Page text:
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Some cities make money from e-scooters while Cedar Rapids doesn’t

Published: Jul. 5, 2021 at 8:41 PM CDT
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CEDAR RAPIDS, Iowa (KCRG) -The city of Cedar Rapids has said it doesn’t any make money off the electric scooters around the city. But, our KCRG-TV9 i9 Investigative Team found some cities make thousands of dollars from electric scooter companies.

Three electric scooter companies paid the city of Columbia, Missouri, a $10,000 regulatory fee along with a $1 ridership fee for each vehicle every day.

Locally, Cedar Rapids only gets paid if VeoRide, a Chicago-based company, finds an advertising sponsorship. If that happens, Cedar Rapids would receive 20% of the profit from the advertising sponsorship.

The city of Cedar Rapids paid VeoRide $65,000 to offset lost revenue from delaying putting out scooters and bikes. Our KCRG-TV9 i9 Investigative Team wanted to ask the city a few questions about the contract. But, haven’t gotten the chance because of the holiday. We plan on asking those questions throughout the week.

In June, two boys under the age of 12 were injured while riding a scooter on the city’s southeast side. Officials said they hit a car on Mount Vernon Road SE and received life-threatening injuries. Although both lived, the crash sparked a conversation about safety in Cedar Rapids since people under the age of 18 are not allowed to ride a scooter. The city of Cedar Rapids said it was looking into ways to make sure people riding the scooters were at least 18-years-old.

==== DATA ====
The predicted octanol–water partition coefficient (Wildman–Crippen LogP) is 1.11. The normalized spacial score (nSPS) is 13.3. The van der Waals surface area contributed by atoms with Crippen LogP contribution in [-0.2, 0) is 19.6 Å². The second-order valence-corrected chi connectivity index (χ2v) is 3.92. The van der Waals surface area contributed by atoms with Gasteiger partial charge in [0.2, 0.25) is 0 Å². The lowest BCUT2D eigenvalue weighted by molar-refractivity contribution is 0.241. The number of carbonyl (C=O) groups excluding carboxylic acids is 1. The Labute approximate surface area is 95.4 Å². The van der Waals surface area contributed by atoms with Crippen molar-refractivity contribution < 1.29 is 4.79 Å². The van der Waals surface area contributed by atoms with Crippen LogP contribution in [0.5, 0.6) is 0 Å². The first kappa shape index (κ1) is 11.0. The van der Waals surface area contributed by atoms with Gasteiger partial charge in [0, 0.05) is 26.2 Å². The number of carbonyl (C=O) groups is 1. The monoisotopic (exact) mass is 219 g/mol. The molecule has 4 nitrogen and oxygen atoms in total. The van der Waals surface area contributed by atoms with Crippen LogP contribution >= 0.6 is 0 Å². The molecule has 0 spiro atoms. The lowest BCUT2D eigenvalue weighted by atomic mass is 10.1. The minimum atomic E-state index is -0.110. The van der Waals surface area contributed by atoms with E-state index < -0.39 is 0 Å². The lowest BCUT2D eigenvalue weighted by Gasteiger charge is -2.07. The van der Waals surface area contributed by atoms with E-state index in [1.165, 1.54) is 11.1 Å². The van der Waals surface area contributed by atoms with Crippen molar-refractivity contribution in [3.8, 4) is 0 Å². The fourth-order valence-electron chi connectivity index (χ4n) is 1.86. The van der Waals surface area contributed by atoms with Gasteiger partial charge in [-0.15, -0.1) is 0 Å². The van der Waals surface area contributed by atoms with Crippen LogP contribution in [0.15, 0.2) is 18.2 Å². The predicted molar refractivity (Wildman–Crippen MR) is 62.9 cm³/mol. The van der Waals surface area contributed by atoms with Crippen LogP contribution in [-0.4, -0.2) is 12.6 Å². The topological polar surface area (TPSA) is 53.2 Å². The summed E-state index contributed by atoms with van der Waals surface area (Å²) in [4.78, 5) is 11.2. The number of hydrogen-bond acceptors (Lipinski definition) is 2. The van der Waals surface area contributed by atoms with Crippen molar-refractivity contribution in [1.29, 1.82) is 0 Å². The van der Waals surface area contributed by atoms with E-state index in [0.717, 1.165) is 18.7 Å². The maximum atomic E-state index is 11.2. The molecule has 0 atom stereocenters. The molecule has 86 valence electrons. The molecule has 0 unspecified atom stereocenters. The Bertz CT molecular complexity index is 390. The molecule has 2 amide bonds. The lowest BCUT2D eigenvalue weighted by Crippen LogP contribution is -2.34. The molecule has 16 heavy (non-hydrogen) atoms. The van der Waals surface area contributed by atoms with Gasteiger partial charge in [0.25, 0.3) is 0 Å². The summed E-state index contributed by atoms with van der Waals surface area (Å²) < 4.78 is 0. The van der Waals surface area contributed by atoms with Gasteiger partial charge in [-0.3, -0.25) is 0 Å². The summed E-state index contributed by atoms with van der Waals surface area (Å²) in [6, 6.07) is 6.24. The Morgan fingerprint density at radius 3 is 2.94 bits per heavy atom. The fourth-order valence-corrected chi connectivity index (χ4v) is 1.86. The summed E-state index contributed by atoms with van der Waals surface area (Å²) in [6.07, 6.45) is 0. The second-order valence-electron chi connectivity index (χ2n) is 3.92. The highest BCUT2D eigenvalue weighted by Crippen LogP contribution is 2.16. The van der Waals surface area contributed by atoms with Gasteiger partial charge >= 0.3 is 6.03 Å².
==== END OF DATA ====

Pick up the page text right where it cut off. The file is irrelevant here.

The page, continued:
Data from the city of Cedar Rapids said people reported scooter accidents or falls around 32 times since 2020. Mercy Medical Center in Cedar Rapids said on Tuesday electric scooters are increasing traumatic injuries. VEO told TV9 in June the company pulls about six scooters every week out of a local river. A 16-year-old boy was charged and arrested with fifth-degree criminal mischief after police said he threw a scooter into the river.

The Cedar Rapids Police Department also cited 17 people in an hour for riding scooters, bikes, and skateboards on the sidewalks, a $600 fine.

Diane Drahos, who lives in Cedar Rapids, said the electronic scooters on the sidewalk make it harder for her to walk the city because she has a walker.

“I can’t kinda get around and I’m afraid of falling down,” Drahos said. ”Because if I have to go on the grass or uneven ground, I have a great disability and I might slip and fall.”

Drahos said she believes the city of Cedar Rapids could use their dollars better than paying money to electric scooter companies.

“Why aren’t we not trying to help out our needy people that really need the help here?” Drahos said. “Instead of bringing scooters, that’s not doing any good and just making an eyesore.”

However, many people are using electric scooters. More than 45,395 rides happened on an electric scooter in 2020, as of August.

Here’s the full contract:

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